Well, I couldn’t have been more wrong! As it turned out, John Wolpert (of Consensys) and Yorke Rhodes (of Microsoft) had been talking to Paul Brody and team the entire time, looking to expand the theme of Nightall into something even bigger. And after months of very sneaky, sneaky cooperation, they finally unveiled the work of their collective efforts: the Baseline Protocol! Basically, similar to Nightfall, it’s a way for two companies to use zkSNARKs for private transactions, specifically to create a master agreement between parties and then submit purchase orders (based on volume discounts, etc.). And since it’s been adopted by OASIS and has two steering committees, this thing just got very real!

I haven’t had time yet to really read the work and watch the instruction videos, but I can’t wait to dig in and find out more!

Nethereum.eShop: A Practical Template for the World

So, it’s been about two years since I started getting involved with Ethereum and since this blog has turned into mostly posts about Ethereum. And it’s approaching two years since I first met the prolific Juan Blanco and since I first got involved with Nethereum, becoming its self-proclaimed mascot. (I just have the face for it.)

In any case, the Nethereum team has decided that it’s high time to actually show how integration between eCommerce and the Ethereum mainnet is totally possible, especially with Nethereum. And maybe even with the help of Wonka! And how exactly are we going to demonstrate that? By building a working template that’ll give Microsoft’s IBuySpy (for the older folks) and Blazing Pizza a run for their money. Of course, it’s just starting out now, but we hope to have something viable within the next few months.

So, I present…the eShop Store!

Of course, we welcome all contributors, so any Ethereum developers are welcome to join the party! Even any possible names for the store are welcome. Maybe it should be called Buterin Books?

Hmmm…we might need permission for that one.

DevCon 5, Super Happy Blockchain Time: Part 2

Who’s doesn’t love Taiko drums? Well, if you don’t, you need some sort of intervention, since you’re out of your mind. And since we were in Japan, it was the perfect choice for the opening ceremony of the conference and to kick off the second day:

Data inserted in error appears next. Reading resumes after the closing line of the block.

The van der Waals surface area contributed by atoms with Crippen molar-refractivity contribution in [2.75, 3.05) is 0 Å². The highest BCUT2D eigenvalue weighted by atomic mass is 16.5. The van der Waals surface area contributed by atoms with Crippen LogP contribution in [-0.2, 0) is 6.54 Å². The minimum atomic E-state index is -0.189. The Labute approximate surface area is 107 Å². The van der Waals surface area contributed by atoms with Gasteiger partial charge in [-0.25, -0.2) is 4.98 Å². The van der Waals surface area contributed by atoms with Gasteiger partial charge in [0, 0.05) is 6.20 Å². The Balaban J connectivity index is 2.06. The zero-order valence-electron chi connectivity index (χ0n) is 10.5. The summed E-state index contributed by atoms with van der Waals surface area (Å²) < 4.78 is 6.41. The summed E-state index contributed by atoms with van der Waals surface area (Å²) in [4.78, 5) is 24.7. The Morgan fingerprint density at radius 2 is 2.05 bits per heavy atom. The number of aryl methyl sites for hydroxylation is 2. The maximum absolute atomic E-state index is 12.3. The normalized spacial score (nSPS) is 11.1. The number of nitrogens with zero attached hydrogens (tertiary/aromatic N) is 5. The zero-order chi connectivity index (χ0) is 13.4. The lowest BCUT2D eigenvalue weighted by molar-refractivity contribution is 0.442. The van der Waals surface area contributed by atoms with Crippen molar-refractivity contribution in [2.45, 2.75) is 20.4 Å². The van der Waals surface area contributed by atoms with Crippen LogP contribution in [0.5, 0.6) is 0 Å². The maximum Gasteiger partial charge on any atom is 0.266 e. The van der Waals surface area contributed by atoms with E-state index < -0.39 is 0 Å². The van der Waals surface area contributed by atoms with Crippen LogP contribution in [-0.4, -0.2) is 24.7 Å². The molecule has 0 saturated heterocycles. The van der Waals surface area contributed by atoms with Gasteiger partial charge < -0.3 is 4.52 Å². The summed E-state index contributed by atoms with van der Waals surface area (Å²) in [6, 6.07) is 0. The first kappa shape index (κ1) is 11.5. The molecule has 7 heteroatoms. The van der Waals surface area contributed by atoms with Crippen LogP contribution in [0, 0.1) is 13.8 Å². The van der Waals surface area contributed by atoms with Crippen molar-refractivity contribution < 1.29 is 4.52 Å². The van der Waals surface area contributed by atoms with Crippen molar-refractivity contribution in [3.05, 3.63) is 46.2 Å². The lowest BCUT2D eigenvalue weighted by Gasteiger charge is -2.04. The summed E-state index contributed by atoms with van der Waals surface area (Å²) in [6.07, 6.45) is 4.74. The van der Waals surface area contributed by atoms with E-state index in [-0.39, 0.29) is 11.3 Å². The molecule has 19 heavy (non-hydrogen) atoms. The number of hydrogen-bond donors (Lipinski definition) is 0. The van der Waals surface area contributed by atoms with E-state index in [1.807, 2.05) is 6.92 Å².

Day 2 was a bit more subdued, in terms of interactive sessions that I wanted to attend. But there was one, from the guy who helped make tokens/ICOs become a thing and the author of Mist and Web3: Fabian Vogelsteller.

I mean, what would this guy know about decentralization and Ethereum, right? All kidding aside, he took this opportunity to talk about one of his ongoing projects: ERC-725, which is aimed at creating interfaces and implementations for decentralized IDs on Ethereum. It was interesting, especially when it came to terms of his proposed implementation regarding management of keys for a user pool. However, I knew a little about its competitor project uPort, so I wasn’t totally convinced that it was the way to go. But still, it was cool to hear from a seminal member of the community.

Aside from that, the lectures were the majority of the day for me. And to start off, you couldn’t attend DevCon and miss the father of Ethereum: Vitalik Buterin. Even though it was just a general overview of Ethereum’s past and present, it was still enjoyable.

And there were other presentations, like one about the philanthropic efforts of the Ethereum community (especially how UNICEF now receives/disperses funds through Ethereum) and one in which Maker announced the launch date of multi-collateral DAI tokens:

But all in all, I’d say that it was more of a relaxed day.

After all that and a MOS burger, I got the opportunity to meet someone who’s working on the TruSat project, which does sound amazingly ambitious and cool. After that high point, I decided to enjoy the tranquil, sunny day outside and to forget about the impending doom headed our way…when I was suddenly approached by a mysterious stranger. He introduced himself quickly and then proceeded to tell me that Mayan prophecies foretold the coming of a savior (pointing at cryptic icons on his shirt), who was none other than the Democrat party candidate Andrew Yang. “He is the chosen one described in ancient times.” And then he gave me a cap to remember the fateful day that will arrive soon:

Well, let it not be unsaid that you definitely meet interesting people at DevCon. Strange and perhaps out of their mind…but interesting.